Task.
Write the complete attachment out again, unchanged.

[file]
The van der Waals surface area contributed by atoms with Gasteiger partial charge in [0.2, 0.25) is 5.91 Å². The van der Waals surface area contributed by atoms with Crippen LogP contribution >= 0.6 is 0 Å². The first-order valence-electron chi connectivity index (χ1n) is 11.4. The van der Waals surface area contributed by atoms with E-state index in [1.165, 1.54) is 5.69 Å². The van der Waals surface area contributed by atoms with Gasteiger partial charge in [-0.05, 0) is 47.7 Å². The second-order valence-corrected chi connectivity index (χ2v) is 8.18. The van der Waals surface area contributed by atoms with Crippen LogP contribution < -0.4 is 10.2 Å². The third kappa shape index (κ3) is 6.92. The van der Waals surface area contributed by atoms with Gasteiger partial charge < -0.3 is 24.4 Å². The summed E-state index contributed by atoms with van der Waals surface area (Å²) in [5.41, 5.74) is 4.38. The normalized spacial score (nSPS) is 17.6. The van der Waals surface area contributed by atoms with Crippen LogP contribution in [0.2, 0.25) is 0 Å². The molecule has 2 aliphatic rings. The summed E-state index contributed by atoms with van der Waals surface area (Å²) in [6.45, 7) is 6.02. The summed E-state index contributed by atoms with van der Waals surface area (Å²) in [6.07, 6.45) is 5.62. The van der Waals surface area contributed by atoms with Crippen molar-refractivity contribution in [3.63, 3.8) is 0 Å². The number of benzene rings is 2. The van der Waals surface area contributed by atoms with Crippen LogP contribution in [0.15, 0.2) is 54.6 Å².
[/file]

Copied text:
The van der Waals surface area contributed by atoms with Gasteiger partial charge in [0.2, 0.25) is 5.91 Å². The van der Waals surface area contributed by atoms with Crippen LogP contribution >= 0.6 is 0 Å². The first-order valence-electron chi connectivity index (χ1n) is 11.4. The van der Waals surface area contributed by atoms with E-state index in [1.165, 1.54) is 5.69 Å². The van der Waals surface area contributed by atoms with Gasteiger partial charge in [-0.05, 0) is 47.7 Å². The second-order valence-corrected chi connectivity index (χ2v) is 8.18. The van der Waals surface area contributed by atoms with Crippen LogP contribution < -0.4 is 10.2 Å². The third kappa shape index (κ3) is 6.92. The van der Waals surface area contributed by atoms with Gasteiger partial charge < -0.3 is 24.4 Å². The summed E-state index contributed by atoms with van der Waals surface area (Å²) in [5.41, 5.74) is 4.38. The normalized spacial score (nSPS) is 17.6. The van der Waals surface area contributed by atoms with Crippen LogP contribution in [0.2, 0.25) is 0 Å². The molecule has 2 aliphatic rings. The summed E-state index contributed by atoms with van der Waals surface area (Å²) in [6.45, 7) is 6.02. The summed E-state index contributed by atoms with van der Waals surface area (Å²) in [6.07, 6.45) is 5.62. The van der Waals surface area contributed by atoms with Crippen molar-refractivity contribution in [3.63, 3.8) is 0 Å². The number of benzene rings is 2. The van der Waals surface area contributed by atoms with Crippen LogP contribution in [0.15, 0.2) is 54.6 Å².